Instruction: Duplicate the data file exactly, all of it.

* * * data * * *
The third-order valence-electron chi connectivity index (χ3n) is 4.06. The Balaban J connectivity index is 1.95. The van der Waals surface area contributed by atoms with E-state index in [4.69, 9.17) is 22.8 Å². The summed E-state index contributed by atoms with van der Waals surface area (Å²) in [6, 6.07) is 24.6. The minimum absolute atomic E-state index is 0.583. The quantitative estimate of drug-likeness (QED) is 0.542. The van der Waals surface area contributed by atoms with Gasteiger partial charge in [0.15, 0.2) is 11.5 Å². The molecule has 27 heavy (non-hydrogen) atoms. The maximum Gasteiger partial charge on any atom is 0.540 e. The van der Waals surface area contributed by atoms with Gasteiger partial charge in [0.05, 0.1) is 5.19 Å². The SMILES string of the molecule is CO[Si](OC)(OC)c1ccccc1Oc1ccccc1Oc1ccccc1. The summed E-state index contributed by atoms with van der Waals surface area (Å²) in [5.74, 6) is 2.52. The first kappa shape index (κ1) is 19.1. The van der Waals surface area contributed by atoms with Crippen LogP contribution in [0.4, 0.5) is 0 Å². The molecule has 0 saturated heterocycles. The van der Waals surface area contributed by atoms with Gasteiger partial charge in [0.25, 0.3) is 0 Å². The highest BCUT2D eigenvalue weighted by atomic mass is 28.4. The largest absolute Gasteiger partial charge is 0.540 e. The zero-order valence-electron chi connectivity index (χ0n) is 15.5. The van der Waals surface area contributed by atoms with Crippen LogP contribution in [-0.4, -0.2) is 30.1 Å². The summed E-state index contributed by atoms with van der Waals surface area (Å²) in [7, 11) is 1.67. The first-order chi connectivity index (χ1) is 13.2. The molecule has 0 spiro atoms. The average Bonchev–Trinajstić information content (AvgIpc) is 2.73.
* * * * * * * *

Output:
The third-order valence-electron chi connectivity index (χ3n) is 4.06. The Balaban J connectivity index is 1.95. The van der Waals surface area contributed by atoms with E-state index in [4.69, 9.17) is 22.8 Å². The summed E-state index contributed by atoms with van der Waals surface area (Å²) in [6, 6.07) is 24.6. The minimum absolute atomic E-state index is 0.583. The quantitative estimate of drug-likeness (QED) is 0.542. The van der Waals surface area contributed by atoms with Gasteiger partial charge in [0.15, 0.2) is 11.5 Å². The molecule has 27 heavy (non-hydrogen) atoms. The maximum Gasteiger partial charge on any atom is 0.540 e. The van der Waals surface area contributed by atoms with Gasteiger partial charge in [0.05, 0.1) is 5.19 Å². The SMILES string of the molecule is CO[Si](OC)(OC)c1ccccc1Oc1ccccc1Oc1ccccc1. The summed E-state index contributed by atoms with van der Waals surface area (Å²) in [5.74, 6) is 2.52. The first kappa shape index (κ1) is 19.1. The van der Waals surface area contributed by atoms with Crippen LogP contribution in [0.4, 0.5) is 0 Å². The molecule has 0 saturated heterocycles. The van der Waals surface area contributed by atoms with Gasteiger partial charge in [0.25, 0.3) is 0 Å². The highest BCUT2D eigenvalue weighted by atomic mass is 28.4. The largest absolute Gasteiger partial charge is 0.540 e. The zero-order valence-electron chi connectivity index (χ0n) is 15.5. The van der Waals surface area contributed by atoms with Crippen LogP contribution in [-0.4, -0.2) is 30.1 Å². The summed E-state index contributed by atoms with van der Waals surface area (Å²) in [7, 11) is 1.67. The first-order chi connectivity index (χ1) is 13.2. The molecule has 0 spiro atoms. The average Bonchev–Trinajstić information content (AvgIpc) is 2.73.